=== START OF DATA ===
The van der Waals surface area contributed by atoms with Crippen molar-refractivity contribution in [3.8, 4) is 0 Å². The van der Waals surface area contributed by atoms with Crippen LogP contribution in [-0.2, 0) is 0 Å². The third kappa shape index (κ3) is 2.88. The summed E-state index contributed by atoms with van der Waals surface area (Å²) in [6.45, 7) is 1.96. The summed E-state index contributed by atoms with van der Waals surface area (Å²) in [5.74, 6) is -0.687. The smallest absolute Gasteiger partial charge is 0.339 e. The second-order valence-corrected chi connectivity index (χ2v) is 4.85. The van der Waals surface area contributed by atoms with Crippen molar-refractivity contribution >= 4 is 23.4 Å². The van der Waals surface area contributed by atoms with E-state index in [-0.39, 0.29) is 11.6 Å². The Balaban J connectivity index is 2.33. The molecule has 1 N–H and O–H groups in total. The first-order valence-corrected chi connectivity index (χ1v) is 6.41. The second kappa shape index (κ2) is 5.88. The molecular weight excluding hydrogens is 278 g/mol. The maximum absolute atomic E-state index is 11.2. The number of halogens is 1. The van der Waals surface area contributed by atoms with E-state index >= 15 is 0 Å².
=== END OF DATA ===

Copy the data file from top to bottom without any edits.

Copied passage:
The van der Waals surface area contributed by atoms with Crippen molar-refractivity contribution in [3.8, 4) is 0 Å². The van der Waals surface area contributed by atoms with Crippen LogP contribution in [-0.2, 0) is 0 Å². The third kappa shape index (κ3) is 2.88. The summed E-state index contributed by atoms with van der Waals surface area (Å²) in [6.45, 7) is 1.96. The summed E-state index contributed by atoms with van der Waals surface area (Å²) in [5.74, 6) is -0.687. The smallest absolute Gasteiger partial charge is 0.339 e. The second-order valence-corrected chi connectivity index (χ2v) is 4.85. The van der Waals surface area contributed by atoms with Crippen molar-refractivity contribution >= 4 is 23.4 Å². The van der Waals surface area contributed by atoms with E-state index in [-0.39, 0.29) is 11.6 Å². The Balaban J connectivity index is 2.33. The molecule has 1 N–H and O–H groups in total. The first-order valence-corrected chi connectivity index (χ1v) is 6.41. The second kappa shape index (κ2) is 5.88. The molecular weight excluding hydrogens is 278 g/mol. The maximum absolute atomic E-state index is 11.2. The number of halogens is 1. The van der Waals surface area contributed by atoms with E-state index >= 15 is 0 Å².